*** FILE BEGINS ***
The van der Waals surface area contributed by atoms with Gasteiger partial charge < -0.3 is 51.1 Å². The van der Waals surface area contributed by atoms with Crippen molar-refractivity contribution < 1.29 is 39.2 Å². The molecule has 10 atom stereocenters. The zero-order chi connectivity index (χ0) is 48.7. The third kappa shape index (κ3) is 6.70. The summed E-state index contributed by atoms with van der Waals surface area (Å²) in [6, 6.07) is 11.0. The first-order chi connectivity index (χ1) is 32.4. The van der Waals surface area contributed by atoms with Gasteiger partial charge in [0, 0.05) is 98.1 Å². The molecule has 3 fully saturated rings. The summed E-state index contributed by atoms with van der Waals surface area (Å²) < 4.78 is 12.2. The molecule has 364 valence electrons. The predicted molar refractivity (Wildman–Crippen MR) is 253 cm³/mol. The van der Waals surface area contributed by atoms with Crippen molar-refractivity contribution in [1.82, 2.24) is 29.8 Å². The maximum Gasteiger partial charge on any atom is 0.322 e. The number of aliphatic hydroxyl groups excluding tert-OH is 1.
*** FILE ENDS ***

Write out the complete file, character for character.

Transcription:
The van der Waals surface area contributed by atoms with Gasteiger partial charge < -0.3 is 51.1 Å². The van der Waals surface area contributed by atoms with Crippen molar-refractivity contribution < 1.29 is 39.2 Å². The molecule has 10 atom stereocenters. The zero-order chi connectivity index (χ0) is 48.7. The third kappa shape index (κ3) is 6.70. The summed E-state index contributed by atoms with van der Waals surface area (Å²) in [6, 6.07) is 11.0. The first-order chi connectivity index (χ1) is 32.4. The van der Waals surface area contributed by atoms with Gasteiger partial charge in [0, 0.05) is 98.1 Å². The molecule has 3 fully saturated rings. The summed E-state index contributed by atoms with van der Waals surface area (Å²) < 4.78 is 12.2. The molecule has 364 valence electrons. The predicted molar refractivity (Wildman–Crippen MR) is 253 cm³/mol. The van der Waals surface area contributed by atoms with Crippen molar-refractivity contribution in [1.82, 2.24) is 29.8 Å². The maximum Gasteiger partial charge on any atom is 0.322 e. The number of aliphatic hydroxyl groups excluding tert-OH is 1.